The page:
And speaking of apps, there aren’t that many apps compared to iOS and Android, so Windows RT is at a disadvantage. At least on Windows 8, I can install .EXE software from any source and not constrained to the Windows Store (If you had read my other review on Asus ET2701 AIO running on Windows 8, you would know how much fun I had).

Camera Quality
When comparing to my Samsung Galaxy S3, the VivoTab RT rear camera appears on par. But the front camera quality is below average. I also find the white balance of the VivoTab more accurate than S3. Asus provided its own camera app that looks similar to the Android version with on-screen shooting controls, better than the Microsoft-preinstalled one that has none of those. It takes some time to load the camera app, focusing is a tad slow and the shutter lag is apparent, so it’s definitely not for trigger-happy users. Besides, it just doesn’t look cool to hold a large tablet to take photos.

Asus VivoTab RT Rear Camera

Samsung Galaxy S3 Rear Camera

Video recording quality, in full HD, is average quality and usable for consumers. You can do touch-focus during recording, but it emits the AF-lock sound which is recorded into the video – not a smart design. I don’t like the file naming convention: instead of the date-time format that the still images use, the video files are saved in “video (x).mp4”.

Battery Confidence
Thanks to generous battery life especially with the keyboard dock, I have no qualms about turning up the brightness to the max and leaving the device on as I desire. The VivoTab RT runs on power-efficient Tegra 3 processor so you can experience the instant-on experience you get from other tablet OS without draining your battery.

Charging is rather speedy. The keyboard dock and tablet takes about 2 hours each for a full charge when device is turned off. The device doesn’t heat up when doing most of the activities like watching videos and surfing the Internet, only when you engage in processor-intensive games.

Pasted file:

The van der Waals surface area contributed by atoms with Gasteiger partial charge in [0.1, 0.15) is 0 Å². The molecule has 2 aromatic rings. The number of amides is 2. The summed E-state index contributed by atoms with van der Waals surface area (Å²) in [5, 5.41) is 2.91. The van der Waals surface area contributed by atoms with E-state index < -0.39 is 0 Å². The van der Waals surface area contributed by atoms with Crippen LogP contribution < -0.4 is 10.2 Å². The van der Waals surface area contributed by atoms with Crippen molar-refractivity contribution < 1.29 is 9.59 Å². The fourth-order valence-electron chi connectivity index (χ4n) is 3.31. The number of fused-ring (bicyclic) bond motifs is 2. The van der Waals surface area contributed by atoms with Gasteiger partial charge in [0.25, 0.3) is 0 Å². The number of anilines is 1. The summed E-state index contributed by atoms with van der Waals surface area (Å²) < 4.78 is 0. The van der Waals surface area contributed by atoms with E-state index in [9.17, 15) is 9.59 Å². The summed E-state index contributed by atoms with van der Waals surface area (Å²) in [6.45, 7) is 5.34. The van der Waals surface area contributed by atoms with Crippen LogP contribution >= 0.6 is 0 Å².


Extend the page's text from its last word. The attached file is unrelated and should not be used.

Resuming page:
Overall Impressions
Being the first Windows RT device I have ever tested, I have no means of benchmarking. But I personally find the Asus VivoTab RT running within my expectations. After so many years as a tablet user on iOS and Android, the Windows RT is a more useful and productive tablet OS for me, and I actually use it in office more than any other tablets I have owned. The VivoTab RT is so light, so compact, with a super long 16-hr battery life, that I can carry with me everywhere I go and use it without the need to charge frequently. Plus, it doubles as an entertaining tablet for my daughter, playing her favourite Wordament. I cannot hide my disappointment of a crippled Windows OS, and the processor may make the OS felt sluggish. But still the VivoTab RT will appeal to price conscious consumers who don’t care much about legacy Windows software, and getting higher-spec processors might improve the performance.

Asus will be launching other VivoTab models that run on Windows 8. Asus also has a lot other laptops and hybrid devices running on Windows 8, which I have covered in an earlier blog post.

This article is also published on XinMSN.

Share your comments

Popular Posts
LG V20 review by musicphotolife.com
Best ANC Headphones Reviewed
Huawei Mate 9 review by musicphotolife.com
Toyota C-HR
ST Digital Awards 2017 - Best Over-Ear Headphones
Best Gift Ideas 2016 by musicphotolife.com
Canon G7X Mark II review by musicphotolife.com
%d bloggers like this:

Don't miss these upcoming reviews!

 

Be the First to Know!

By submitting your email address, you will receive articles over email as they publish.

Subscribe!